The Republican Party is feeling confident as the Nov. 4 election day approaches and tides begin to turn in some key states, as they need a net gain of only six seats to regain control in the Senate. Democrats hold an advantage of 55-45 heading into Tuesday, but have to defend 21 of the 36 seats on the ballot this year. Seven of these seats are in strong Republican states.
History and math are on the side of Republicans. Typically the sitting president’s party loses Congressional seats in the sixth year. In addition, experts place Democratic seats in nine states to be at risk, plus two Democratic seats in Montana and South Dakota that are virtually conceded to the Republican Party. Alaska, Arkansas, Colorado, Iowa, Louisiana, Michigan, New Hampshire, North Carolina and West Virginia are the key states to watch, according to CNN.
Support for Democratic candidates from business political-action committees (PACs) has waned since July with a significant shift in donations to Republican Party candidates in seven of these most competitive races. In some cases the PACs are even betting against sitting senators, an unusual move. Nicholas Colas, brokerage firm ConvergEx Group chief market strategist, sees this shift in part due to the expectation of who is most likely to win. He says Wall Street expects a return on their investment and contributing to a losing campaign makes no sense.
Alaska, Arkansas, Colorado, Iowa, Kentucky, Louisiana and North Carolina have all seen donations shift toward the Republican Party since July. These shifts have foreshadowed the outcome of several elections in the past. Before Democrats regained control of both House and Senate in 2006, business PACS had begun shifting their contributions away from Republicans. A similar pattern was seen in 2010, when business contributions swung toward the Republican Party, who regained the majority in the House and made big gains in the Senate.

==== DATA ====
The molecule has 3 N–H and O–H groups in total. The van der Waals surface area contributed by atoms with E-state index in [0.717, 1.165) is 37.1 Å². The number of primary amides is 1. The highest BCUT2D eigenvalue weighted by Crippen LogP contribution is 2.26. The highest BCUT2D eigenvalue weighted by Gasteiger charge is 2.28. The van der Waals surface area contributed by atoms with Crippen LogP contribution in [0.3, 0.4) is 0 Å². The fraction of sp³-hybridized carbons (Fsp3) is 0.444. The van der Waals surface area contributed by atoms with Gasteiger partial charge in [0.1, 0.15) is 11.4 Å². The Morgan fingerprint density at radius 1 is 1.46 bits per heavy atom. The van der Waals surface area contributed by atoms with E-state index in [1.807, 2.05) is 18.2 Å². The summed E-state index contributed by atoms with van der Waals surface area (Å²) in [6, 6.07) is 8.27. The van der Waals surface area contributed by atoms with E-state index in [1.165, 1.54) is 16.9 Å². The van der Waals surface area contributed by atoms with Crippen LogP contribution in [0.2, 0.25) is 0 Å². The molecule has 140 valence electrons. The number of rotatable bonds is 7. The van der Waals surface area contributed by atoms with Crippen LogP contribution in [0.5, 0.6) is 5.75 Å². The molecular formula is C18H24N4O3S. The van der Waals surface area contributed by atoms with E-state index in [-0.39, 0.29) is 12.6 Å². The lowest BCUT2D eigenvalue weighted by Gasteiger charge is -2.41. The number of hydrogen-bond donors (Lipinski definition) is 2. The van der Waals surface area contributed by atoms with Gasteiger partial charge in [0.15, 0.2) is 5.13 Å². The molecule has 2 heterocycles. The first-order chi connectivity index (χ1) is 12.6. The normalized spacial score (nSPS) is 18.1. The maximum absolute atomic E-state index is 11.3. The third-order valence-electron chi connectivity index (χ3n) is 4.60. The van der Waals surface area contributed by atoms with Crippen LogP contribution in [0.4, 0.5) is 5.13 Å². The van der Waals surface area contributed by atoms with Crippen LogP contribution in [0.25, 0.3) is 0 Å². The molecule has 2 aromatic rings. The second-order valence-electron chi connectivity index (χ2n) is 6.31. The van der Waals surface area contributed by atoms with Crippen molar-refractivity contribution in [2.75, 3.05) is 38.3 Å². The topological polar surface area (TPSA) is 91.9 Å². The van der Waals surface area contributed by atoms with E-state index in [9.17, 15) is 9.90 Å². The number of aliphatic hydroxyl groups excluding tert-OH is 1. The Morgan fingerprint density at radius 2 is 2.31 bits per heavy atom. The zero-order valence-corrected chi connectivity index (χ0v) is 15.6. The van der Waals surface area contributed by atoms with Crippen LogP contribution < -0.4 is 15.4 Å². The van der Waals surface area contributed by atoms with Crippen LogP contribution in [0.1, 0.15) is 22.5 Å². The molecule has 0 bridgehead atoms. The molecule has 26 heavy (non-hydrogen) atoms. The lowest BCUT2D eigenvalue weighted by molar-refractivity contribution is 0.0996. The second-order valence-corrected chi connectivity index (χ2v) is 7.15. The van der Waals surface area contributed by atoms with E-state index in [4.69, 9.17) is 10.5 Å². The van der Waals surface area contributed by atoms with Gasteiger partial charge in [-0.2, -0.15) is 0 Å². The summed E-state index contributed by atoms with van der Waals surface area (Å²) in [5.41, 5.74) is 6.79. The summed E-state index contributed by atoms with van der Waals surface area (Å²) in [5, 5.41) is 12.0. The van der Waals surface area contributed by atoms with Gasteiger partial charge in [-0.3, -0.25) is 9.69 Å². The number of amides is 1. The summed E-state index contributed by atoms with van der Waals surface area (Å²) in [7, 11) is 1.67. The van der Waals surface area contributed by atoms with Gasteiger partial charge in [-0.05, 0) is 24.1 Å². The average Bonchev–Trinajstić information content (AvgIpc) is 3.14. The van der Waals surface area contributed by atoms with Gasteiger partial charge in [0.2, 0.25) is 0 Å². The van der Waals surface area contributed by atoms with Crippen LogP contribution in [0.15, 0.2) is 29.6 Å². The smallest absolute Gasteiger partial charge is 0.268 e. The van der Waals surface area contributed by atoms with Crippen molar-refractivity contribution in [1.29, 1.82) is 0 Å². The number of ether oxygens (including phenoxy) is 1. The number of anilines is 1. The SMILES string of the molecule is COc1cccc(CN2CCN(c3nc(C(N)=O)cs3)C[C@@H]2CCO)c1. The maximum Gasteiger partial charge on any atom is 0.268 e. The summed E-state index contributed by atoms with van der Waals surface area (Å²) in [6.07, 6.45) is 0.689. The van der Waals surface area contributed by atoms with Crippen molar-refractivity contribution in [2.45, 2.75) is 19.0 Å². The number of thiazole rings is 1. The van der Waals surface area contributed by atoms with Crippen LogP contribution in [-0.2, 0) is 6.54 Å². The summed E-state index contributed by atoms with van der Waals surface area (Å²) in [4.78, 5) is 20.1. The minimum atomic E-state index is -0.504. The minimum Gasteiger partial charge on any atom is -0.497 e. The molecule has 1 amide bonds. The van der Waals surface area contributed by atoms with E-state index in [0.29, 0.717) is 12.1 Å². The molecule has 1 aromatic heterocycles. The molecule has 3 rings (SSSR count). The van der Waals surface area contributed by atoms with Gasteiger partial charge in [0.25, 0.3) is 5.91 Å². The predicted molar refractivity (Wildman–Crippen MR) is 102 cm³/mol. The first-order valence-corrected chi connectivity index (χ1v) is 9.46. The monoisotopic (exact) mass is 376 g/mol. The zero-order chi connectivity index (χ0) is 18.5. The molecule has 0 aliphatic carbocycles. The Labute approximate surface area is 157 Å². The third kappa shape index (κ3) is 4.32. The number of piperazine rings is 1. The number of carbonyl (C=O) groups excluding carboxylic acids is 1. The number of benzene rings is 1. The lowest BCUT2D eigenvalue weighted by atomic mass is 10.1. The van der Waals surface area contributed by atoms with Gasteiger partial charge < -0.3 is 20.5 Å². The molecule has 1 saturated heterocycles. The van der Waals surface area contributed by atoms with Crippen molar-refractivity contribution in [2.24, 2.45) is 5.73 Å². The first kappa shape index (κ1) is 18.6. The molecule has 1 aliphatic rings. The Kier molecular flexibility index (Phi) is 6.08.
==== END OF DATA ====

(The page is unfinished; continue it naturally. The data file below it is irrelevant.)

Polls report that Democrats are regaining some momentum in some of their at-risk seats in key states, showing that the Republican Party is not yet a shoo-in to regain control of the Senate, despite needing only six seats. Although polling is unreliable in Alaska due to sparse population and large numbers of independent voters, Hellenthal and Associates poll results are showing a substantial lead for incumbent Senator Mark Begich, the first polls that put him ahead of Republican Party challenger Dan Sullivan in a month. In Iowa, a Loras College poll shows conservative Joni Ernst trailing Democrat Bruce Braley by one point in a tight race, a switch from recent trends showing Ernst in the lead. Finally, in Arkansas Democrat Mark Pryor is now only two points behind Republican Tom Cotton, according to an NBC News/Marist Poll.
Even if Braley manages to win Iowa’s open seat and Begich retains his spot in Alaska, Democrats are looking at difficult figures if they are going to keep control of the Senate. With only a 55-45 majority, a net loss of only six seats will allow the Republican Party to regain control of the Senate, and with key states now learning away from Democrats things are heating up coming down the stretch. It is predicted that Democrats will lose their seats in Montana, South Dakota and West Virginia to the Republican Party, as Obama’s unfavorable ratings drags the Democrats down in those states. Election forecast models are showing Democrats trailing in Arkansas, Colorado and Louisiana, while barely holding on in New Hampshire and North Carolina. The Democrats hope to grab one or two typically Republican seats in Georgia, Kansas and Kentucky.
By Beth A. Balen